oscar sosa cordova
Story Graduation Initiative

Graduation Initiative 2025 Equity Spotlight: Cal State Fullerton and Cal State LA

Alisia Ruble

Here's a closer look at the efforts of two universities that have created supportive environments to foster student success.​

oscar sosa cordova

​Cal S​tate Fullerton civil engineering senior Oscar Sosa Cordova. (Photo courtesy of Matt Gush/Cal State Fullerton)


As the nation's greatest engine of economic mobility and prosperity, the California State University (CSU) has been guided by its Graduation Initiative 2025 to set a new national standard for providing high quality affordable degree opportunities.

Since the launch of the initiative nearly 15 years ago, the CSU has nearly doubled its four-year graduation rate. These improved outcomes, combined with enrollment increases, have contributed to an additional 150,000 bachelor's degrees earned. Despite improved graduation rates, eliminating equity gaps—the difference in graduation rates between students from historically underserved backgrounds and their peers—remains an ongoing challenge. 

“We recognize this important opportunity to engage and collaborate with our larger community to narrow equity gaps so that all students have an opportunity to earn a life-changing college degree," says Jennifer Baszile, CSU associate vice chancellor of Student Success & Inclusive Excellence. “This work is a moral imperative for the CSU, and it is essential for meeting California's need for a thriving, diverse workforce."

In addition to the CSU's work to radically improve student outcomes through an interactive professional development experience and a drive to elevate Black student success, among other efforts, the CSU's 23 universities continue to identify innovative strategies to instill a sense of belonging in students and ensure they persist to graduation.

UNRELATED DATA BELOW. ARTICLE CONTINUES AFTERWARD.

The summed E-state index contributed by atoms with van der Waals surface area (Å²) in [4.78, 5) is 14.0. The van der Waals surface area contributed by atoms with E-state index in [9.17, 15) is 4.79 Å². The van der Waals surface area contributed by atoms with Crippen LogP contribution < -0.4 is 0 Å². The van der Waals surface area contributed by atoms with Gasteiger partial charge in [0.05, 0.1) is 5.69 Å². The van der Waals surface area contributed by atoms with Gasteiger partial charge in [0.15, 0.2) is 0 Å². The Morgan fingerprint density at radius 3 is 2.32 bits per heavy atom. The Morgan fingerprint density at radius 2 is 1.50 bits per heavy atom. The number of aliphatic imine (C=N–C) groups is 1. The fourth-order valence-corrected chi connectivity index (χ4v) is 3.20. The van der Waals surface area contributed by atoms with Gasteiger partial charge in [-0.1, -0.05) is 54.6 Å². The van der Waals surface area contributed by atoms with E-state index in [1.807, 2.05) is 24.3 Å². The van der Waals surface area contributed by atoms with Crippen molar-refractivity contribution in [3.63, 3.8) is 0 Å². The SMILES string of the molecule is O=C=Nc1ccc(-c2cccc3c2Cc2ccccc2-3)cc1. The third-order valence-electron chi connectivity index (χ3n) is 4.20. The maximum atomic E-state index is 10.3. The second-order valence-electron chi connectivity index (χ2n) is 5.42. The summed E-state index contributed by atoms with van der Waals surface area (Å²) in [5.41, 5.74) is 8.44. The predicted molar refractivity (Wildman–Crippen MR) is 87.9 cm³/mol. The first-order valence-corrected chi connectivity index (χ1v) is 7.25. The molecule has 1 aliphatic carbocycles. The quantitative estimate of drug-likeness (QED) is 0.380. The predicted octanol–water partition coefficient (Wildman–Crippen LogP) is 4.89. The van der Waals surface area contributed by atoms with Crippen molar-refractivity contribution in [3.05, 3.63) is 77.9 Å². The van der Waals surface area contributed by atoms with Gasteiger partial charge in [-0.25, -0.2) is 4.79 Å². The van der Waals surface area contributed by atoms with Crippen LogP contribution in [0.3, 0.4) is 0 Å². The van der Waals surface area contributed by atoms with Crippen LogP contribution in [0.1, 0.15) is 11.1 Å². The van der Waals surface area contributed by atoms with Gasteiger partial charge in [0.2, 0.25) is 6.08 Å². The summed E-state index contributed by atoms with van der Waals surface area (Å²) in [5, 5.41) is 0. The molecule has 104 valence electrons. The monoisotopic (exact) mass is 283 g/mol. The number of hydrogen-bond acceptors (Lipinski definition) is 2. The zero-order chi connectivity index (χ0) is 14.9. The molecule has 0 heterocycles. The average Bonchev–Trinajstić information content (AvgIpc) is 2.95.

As CSU campuses around the state keep the momentum of GI 2025 going strong, here's a closer look at the efforts of two universities, Cal State Fullerton and Cal State LA​, that have created supportive environments to foster student success.​

Cal State LA's Career-Engaged Departments Program

One of the ways the CSU is helping students overcome academic challenges on the road to graduation is by shifting classroom culture. Its universities are offering professional development for instructors to equip them with the necessary tools to better connect students with their future careers and create a deep sense of belonging.

The Career-Engaged Departments Program—possibly the first of its kind in the country—is a yearlong faculty learning community offered through Cal State LA's Center for Effective Teaching and Learning (CETL) that takes an equity-minded, critical look at the professional abilities that the workplace will demand from graduates.